Some exercise during pregnancy is a good idea. It can provide great benefits, including better sleep, improved moods, more energy, less back pain and more regular bowels. Mums-to-be who exercise are also more likely to have shorter labours, require fewer interventions during delivery and recover better.

You’ll get the most benefits if you exercise regularly, but you don’t have to overdo it. Just as for people who aren’t pregnant, 30 minutes per day on most days of the week is enough to gain health benefits. Plus, a day on the lounge now and again is totally allowed!

Find more information on exercise during pregnancy here:

6. Avoid alcohol, cigarettes and drugs in pregnancy and while breastfeeding

Along with the news that you’re pregnant, comes a responsibility to really understand everything you put into your body – after all, you are now growing another being who is completely dependent on your body to deliver all its needs. Not sure what is safe? You’ll find more information on the concerns, and advice on how to quit in the following articles:

7. Skin-to-skin of mother and newborn, regardless of your mode of birth is encouraged

The benefits of skin-to-skin contact were first noted by Dr. Edgar Rey Sanabria, a Professor of Neonatology in Bogota, Colombia. He initially introduced the method to alleviate the shortage of caregivers and lack of resources in the hospital – believing that a mother’s chest provides the closest approximation to the environment of the womb. Doctors soon came to realise that survival rates were far higher for babies who were held close to their mothers’ chests for extended periods of time.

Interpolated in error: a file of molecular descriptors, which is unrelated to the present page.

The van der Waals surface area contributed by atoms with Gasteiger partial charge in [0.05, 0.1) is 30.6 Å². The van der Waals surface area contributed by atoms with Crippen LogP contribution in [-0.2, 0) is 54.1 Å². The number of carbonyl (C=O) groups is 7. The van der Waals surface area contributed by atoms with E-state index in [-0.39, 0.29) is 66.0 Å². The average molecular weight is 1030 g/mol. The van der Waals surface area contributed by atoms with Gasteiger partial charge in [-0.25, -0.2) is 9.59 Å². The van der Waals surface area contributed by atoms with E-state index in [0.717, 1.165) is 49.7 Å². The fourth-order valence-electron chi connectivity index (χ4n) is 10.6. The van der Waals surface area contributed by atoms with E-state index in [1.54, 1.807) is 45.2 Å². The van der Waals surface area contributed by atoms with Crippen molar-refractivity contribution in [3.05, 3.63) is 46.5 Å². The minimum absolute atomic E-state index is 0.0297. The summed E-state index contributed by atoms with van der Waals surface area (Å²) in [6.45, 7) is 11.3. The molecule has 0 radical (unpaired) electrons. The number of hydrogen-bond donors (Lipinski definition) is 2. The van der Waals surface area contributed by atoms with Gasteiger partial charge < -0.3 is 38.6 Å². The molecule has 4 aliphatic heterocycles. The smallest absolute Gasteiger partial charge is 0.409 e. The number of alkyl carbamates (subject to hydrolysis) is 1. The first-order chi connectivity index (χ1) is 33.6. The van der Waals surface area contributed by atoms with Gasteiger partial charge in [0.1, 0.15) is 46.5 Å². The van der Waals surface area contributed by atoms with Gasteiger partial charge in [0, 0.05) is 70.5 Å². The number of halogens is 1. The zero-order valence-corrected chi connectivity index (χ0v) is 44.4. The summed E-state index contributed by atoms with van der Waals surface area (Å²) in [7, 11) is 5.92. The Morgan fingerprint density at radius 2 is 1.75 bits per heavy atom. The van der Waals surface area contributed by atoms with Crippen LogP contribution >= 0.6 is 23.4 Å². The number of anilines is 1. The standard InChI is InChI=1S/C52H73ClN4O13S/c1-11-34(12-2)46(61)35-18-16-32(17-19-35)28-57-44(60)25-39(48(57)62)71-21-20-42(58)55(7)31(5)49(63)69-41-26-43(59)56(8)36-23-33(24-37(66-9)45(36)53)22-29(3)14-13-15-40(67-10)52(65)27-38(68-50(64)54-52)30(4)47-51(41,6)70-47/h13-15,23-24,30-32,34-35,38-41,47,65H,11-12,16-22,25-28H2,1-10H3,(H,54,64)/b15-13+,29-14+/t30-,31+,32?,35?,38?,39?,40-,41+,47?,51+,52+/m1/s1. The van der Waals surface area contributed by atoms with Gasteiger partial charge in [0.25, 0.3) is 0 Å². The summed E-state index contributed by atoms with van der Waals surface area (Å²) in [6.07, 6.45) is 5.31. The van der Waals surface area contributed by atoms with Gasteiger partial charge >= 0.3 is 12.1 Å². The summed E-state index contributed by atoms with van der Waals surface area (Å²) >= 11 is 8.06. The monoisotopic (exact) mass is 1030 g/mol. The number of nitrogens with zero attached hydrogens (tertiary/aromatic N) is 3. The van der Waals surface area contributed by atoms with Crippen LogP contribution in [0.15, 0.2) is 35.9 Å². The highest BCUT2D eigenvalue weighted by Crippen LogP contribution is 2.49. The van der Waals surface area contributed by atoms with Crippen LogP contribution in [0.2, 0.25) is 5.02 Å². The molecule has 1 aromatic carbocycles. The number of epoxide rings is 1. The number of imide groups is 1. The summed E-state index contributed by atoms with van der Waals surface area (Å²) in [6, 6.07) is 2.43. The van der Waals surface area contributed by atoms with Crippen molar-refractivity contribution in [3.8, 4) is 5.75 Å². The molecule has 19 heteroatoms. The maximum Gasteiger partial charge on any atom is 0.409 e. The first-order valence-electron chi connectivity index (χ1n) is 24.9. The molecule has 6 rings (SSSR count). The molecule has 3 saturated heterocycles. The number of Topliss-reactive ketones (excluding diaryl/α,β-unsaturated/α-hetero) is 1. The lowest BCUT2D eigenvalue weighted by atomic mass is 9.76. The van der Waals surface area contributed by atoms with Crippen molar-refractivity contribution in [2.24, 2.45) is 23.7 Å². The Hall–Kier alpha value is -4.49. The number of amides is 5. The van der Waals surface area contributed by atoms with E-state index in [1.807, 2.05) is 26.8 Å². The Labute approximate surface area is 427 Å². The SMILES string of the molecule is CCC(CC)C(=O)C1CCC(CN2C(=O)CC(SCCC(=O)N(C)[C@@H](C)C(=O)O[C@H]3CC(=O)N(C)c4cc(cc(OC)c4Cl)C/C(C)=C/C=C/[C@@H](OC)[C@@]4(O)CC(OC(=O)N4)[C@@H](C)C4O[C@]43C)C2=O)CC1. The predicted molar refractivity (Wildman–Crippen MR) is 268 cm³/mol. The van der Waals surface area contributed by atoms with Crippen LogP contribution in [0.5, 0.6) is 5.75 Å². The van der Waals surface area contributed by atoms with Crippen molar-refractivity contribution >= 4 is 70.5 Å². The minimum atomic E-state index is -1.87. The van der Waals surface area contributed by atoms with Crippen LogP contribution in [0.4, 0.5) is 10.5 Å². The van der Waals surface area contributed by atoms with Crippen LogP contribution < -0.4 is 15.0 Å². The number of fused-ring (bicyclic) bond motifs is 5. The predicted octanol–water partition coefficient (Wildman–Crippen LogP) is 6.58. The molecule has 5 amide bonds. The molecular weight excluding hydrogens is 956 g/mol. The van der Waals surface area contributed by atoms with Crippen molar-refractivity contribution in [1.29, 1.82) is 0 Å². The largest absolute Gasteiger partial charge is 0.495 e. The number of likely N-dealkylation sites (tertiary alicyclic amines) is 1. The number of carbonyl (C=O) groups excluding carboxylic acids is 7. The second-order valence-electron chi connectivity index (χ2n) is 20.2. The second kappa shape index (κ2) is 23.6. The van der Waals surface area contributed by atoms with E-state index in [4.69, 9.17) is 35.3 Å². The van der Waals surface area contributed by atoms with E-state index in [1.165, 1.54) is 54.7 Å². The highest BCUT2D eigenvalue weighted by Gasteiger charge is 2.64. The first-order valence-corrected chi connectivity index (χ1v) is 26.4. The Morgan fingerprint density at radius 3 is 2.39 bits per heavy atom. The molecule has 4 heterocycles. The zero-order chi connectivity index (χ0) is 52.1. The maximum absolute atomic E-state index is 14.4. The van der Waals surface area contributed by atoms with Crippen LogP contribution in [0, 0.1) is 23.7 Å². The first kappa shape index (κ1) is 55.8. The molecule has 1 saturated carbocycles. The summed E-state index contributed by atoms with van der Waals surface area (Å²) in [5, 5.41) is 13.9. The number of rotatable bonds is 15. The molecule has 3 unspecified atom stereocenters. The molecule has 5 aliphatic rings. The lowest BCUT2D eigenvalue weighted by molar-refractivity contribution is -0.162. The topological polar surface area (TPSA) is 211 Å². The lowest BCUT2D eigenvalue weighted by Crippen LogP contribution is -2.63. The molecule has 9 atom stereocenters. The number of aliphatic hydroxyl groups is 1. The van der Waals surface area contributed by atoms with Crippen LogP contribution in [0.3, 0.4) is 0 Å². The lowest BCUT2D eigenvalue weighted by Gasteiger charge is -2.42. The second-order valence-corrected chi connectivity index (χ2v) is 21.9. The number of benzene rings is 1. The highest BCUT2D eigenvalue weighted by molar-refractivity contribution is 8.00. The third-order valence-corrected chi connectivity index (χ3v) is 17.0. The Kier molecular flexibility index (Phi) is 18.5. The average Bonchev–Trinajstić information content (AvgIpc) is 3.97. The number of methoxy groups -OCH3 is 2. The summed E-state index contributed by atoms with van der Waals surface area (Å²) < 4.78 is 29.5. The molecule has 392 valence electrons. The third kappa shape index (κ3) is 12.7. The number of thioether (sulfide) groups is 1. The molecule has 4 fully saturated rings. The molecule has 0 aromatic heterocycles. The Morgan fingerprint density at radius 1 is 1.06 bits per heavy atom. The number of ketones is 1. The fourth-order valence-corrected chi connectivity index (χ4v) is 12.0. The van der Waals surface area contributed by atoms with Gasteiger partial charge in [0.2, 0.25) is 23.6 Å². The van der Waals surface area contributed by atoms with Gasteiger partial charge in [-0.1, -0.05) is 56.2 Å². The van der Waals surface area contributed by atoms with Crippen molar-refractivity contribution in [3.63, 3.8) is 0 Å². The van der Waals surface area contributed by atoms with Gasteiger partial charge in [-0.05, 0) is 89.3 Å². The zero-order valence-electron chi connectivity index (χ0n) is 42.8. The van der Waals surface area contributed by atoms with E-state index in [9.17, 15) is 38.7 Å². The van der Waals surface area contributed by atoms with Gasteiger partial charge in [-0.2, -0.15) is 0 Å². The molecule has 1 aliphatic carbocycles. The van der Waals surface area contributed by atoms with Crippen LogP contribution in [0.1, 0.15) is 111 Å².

No matter which way you birth, the importance of that initial skin-to-skin contact can’t be underestimated. A new, gentler method of c-section sees that babies are being placed immediately onto their mums for nursing.

Don’t be afraid to ask for this to happen, no matter your circumstance, too.

8. Breastfeeding exclusively for six months is encouraged

The World Health Organisation recommends that for optimal health, all babies should be exclusively breastfed for the first six months of their life, and that babies should be breastfed along with developmentally appropriate foods up to two years and beyond.

For some women, breastfeeding comes naturally and easily, for others it takes more work. For some, no matter how hard they try, breastfeeding is just not possible. Please know that whatever works for you in your particular circumstances is fine.

You can find out all about breastfeeding here.

9. Enjoy every moment of this wonderful life event

When you’re pregnant, it seems like it will go on forever. However, speaking from experience, we can tell you it passes very quickly and is soon a memory. Take steps to document the many changes that are occurring in your life right now. Include your partner in all this. Have him or her jot down his or her feelings. Take his or her picture, too! You’ll be able to look back and share the highs and lows together, and, in the years ahead, you and your kids will be glad you did.

Happy doctor with a baby in her arms


This article was written by Rebel Wylie for Kidspot.com.au and has been adapted for Kidspot.co.nz